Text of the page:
Breaking China: how to succeed in the world’s second-largest economy
Dominic Walsh is CEO of Cowan Australia, an independent, international design agency, expert in Asia, retail and consumer brands, which has worked with some of Australia’s biggest brands to help them succeed in China. Amongst their clients are Coca Cola, VB, Heinz and Carlton Draught. Here, he shares his insight with us on how to progress and succeed within the Chinese economy.
Building a brand in China is not easy. Credit Suisse research tells us that Chinese consumers, particularly young ones, prefer local brands to foreign alternatives across many product sectors. And three quarters of multinationals operating in Asia say local companies are more effective competition than other multinationals.
But with retail sales expected to reach 40 trillion yuan (US$6.35 trillion) in 2018, which represents an annual growth rate of around 10% – the same as the last three years – the Chinese market is still an attractive proposition.
And it’s only going to get more attractive. By 2022, it’s predicted that more than 550 million of China’s 730 million urban population will be considered middle class. And Boston Consulting Group predicts that Chinese consumption will grow by 9% a year until at least 2020.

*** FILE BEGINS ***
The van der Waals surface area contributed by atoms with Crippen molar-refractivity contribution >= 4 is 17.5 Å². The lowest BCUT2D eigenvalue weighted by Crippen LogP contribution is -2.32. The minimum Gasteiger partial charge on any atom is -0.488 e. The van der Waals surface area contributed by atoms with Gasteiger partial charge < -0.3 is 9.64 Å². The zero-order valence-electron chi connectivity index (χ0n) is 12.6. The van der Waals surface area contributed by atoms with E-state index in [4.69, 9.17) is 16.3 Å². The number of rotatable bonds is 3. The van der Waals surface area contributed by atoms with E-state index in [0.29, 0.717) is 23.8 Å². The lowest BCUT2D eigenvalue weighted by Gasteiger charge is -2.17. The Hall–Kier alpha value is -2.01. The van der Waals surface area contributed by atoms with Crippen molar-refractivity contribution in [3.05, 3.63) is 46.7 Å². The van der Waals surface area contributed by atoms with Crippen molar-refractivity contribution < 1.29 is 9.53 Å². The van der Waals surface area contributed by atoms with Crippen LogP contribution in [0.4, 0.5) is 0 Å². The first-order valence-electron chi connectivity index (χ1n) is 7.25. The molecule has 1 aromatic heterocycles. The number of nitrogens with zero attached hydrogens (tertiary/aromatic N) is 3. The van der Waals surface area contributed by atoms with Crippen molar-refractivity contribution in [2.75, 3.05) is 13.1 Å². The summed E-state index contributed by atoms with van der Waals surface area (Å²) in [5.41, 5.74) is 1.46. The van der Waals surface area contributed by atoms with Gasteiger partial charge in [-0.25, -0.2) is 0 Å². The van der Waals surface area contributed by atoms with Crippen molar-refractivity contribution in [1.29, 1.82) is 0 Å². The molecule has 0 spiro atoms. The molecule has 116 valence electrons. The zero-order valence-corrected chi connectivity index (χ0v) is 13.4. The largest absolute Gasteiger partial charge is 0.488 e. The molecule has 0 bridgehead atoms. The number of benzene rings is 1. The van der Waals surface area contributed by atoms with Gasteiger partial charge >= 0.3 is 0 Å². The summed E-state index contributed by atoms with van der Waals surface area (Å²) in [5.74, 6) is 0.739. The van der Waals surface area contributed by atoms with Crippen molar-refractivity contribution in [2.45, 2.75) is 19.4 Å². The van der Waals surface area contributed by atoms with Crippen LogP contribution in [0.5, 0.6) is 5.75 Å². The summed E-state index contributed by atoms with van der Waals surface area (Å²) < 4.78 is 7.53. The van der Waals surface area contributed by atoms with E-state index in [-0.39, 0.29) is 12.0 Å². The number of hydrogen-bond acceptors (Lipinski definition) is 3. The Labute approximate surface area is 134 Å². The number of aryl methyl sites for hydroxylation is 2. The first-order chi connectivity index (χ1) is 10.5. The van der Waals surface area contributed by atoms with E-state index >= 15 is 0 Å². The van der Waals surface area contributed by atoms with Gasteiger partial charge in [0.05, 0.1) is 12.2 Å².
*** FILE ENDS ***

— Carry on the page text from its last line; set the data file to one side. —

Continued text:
Western brands should not fall into the trap of assuming Chinese consumers are clamouring for them – they’re not. As the quality and safety and innovation of Chinese brands continues to improve, import prestige alone is no longer enough.
So how do you make a success of your brand in China? Here are seven points to consider.
1. Forget one size fits all
China’s middle class might be growing but there are still vast differences in income disparity, lifestyle and cultural values between cosmopolitan urban areas of China, such as Shanghai or Beijing, provincial cities, regions and the rural hinterlands.
There are also significant regional differences. The contrasts between Guangdong and Guizhou are as stark as those between Sydney and Darwin – it’s certainly not a one-size-fits-all solution.
Consider generational differences too. Chinese millennials have a strong desire to consume. They also have the money thanks to rapid economic growth and the rise of Little Emperor or Empress Syndrome. The one child per family policy in China, in place until 2015, means only-children may have two working parents and two sets of grandparents, all eager to spoil them. And while buying a house might be out of reach for many, they are still willing to spend more on daily affordable luxuries.